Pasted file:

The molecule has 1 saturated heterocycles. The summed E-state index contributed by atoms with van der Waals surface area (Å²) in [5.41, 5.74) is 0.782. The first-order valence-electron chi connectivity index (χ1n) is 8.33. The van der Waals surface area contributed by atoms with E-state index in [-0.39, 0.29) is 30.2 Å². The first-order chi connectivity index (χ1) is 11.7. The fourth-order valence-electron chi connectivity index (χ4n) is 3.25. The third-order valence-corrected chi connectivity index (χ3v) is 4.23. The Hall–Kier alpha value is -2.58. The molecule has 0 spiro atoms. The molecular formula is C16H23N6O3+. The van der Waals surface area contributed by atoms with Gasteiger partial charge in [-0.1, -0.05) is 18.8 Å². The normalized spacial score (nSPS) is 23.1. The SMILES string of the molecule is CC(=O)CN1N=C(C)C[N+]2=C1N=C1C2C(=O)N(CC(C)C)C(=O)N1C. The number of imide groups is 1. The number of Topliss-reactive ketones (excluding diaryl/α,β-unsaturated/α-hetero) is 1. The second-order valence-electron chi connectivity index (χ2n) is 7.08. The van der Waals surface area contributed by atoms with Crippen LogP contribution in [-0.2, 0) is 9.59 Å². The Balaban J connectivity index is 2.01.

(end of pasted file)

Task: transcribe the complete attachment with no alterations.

The molecule has 1 saturated heterocycles. The summed E-state index contributed by atoms with van der Waals surface area (Å²) in [5.41, 5.74) is 0.782. The first-order valence-electron chi connectivity index (χ1n) is 8.33. The van der Waals surface area contributed by atoms with E-state index in [-0.39, 0.29) is 30.2 Å². The first-order chi connectivity index (χ1) is 11.7. The fourth-order valence-electron chi connectivity index (χ4n) is 3.25. The third-order valence-corrected chi connectivity index (χ3v) is 4.23. The Hall–Kier alpha value is -2.58. The molecule has 0 spiro atoms. The molecular formula is C16H23N6O3+. The van der Waals surface area contributed by atoms with Gasteiger partial charge in [-0.1, -0.05) is 18.8 Å². The normalized spacial score (nSPS) is 23.1. The SMILES string of the molecule is CC(=O)CN1N=C(C)C[N+]2=C1N=C1C2C(=O)N(CC(C)C)C(=O)N1C. The number of imide groups is 1. The number of Topliss-reactive ketones (excluding diaryl/α,β-unsaturated/α-hetero) is 1. The second-order valence-electron chi connectivity index (χ2n) is 7.08. The van der Waals surface area contributed by atoms with Crippen LogP contribution in [-0.2, 0) is 9.59 Å². The Balaban J connectivity index is 2.01.